The roles of IgE antiascarid antibodies and mast cells were compared in passively sensitized guinea pigs and animals infected intravitreally with ascarid larvae (Toxocara canis, Ascaris suum). Intravenous IgE antibody disappeared from the serum within 48 hours, but induced a hypersensitive state that persisted for 28 days. In systemically immunized animals, the aqueous-serum IgE antibody ratio was 1:1,000 or less. Passive periocular anaphylactic reactions produced an infiltration of neutrophils and eosinophils, degranulation of mast cells, and vascular leakage in periocular and episcleral tissues. Systemic anaphylaxis also produced degranulation of uveal mast cells, an infiltration of eosinophils, and vascular leakage in the choroid. Intraocular infection produced a transient decrease of mast cells that correlated with an increased infiltration of eosinophils and plasma cells.
|Original language||English (US)|
|Number of pages||10|
|Journal||Archives of Ophthalmology|
|State||Published - Oct 1981|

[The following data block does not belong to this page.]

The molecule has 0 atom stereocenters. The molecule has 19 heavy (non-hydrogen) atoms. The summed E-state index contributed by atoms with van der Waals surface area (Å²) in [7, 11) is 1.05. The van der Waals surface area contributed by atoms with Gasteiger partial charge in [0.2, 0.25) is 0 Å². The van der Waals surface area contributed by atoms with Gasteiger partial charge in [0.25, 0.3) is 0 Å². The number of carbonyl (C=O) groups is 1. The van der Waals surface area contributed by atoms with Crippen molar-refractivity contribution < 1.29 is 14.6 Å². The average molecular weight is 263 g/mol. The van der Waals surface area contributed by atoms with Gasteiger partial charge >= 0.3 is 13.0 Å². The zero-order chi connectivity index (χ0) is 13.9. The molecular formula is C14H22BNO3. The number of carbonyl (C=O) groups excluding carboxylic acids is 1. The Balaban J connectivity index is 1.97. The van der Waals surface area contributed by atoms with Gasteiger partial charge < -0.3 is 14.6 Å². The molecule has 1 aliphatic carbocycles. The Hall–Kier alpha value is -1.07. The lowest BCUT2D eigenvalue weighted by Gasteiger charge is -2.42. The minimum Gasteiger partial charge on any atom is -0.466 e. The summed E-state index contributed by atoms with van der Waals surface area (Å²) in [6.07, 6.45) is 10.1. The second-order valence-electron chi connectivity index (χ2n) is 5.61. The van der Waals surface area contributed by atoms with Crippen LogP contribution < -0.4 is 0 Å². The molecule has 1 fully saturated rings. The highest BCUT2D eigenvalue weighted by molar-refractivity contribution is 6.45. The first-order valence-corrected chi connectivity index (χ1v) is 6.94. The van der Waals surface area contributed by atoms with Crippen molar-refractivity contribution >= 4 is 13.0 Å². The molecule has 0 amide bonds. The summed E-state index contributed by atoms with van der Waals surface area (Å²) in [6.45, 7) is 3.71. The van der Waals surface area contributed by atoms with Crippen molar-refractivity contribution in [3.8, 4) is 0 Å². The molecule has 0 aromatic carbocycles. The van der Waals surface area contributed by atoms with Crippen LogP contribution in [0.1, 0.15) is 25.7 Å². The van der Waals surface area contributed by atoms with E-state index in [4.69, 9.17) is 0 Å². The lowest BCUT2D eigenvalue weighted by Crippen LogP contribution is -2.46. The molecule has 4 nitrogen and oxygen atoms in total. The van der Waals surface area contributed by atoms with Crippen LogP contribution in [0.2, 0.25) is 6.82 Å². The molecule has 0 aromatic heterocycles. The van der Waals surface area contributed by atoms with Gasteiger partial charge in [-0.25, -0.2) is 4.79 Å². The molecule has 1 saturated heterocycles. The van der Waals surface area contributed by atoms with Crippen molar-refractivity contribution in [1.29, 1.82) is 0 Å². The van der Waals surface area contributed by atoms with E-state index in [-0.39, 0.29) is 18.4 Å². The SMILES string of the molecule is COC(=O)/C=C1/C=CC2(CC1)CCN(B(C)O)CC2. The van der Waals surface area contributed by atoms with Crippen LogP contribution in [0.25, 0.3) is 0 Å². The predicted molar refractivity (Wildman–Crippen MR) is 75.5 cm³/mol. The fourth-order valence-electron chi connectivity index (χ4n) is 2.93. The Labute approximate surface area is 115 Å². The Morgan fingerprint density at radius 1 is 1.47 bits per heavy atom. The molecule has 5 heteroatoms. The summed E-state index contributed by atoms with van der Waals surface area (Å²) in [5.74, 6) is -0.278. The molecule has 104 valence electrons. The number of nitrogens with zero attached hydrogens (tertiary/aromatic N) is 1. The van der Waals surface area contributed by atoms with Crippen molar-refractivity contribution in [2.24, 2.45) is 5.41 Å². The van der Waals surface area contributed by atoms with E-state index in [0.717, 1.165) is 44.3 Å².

Bibliographical noteFunding Information:
ThisstudywassupportedbyPublicHealth Service researchgrantsAI06262,AI11719, EY00305,EY01193,andEY01194andbiomedicai researchsupportgrantRR05615;byaFightfor Sight Student Fellowship financed by a grant fromBurroughsWellcomeCoandaFightfor SightPostdoctoralResearchFellowship(DrDon¬ nelly);byanunrestrictedgrantfromResearchto PreventBlindness,Ine;andbytheHarryand EdithHubschmanResearchFund. LawrenceT.Glickman,VMD,providedthe infectiveeggsofToxocaracanis.NormaMolina and Derek W.Munceyassistedinpreparingthe parasites.MaryHamill,LouisH.Andrews,Bar¬ baraBriggs,AliceMcGlinn,NestorG.Menocal, andDoloresB.Venturaassistedinpreparingthe histologiespecimens.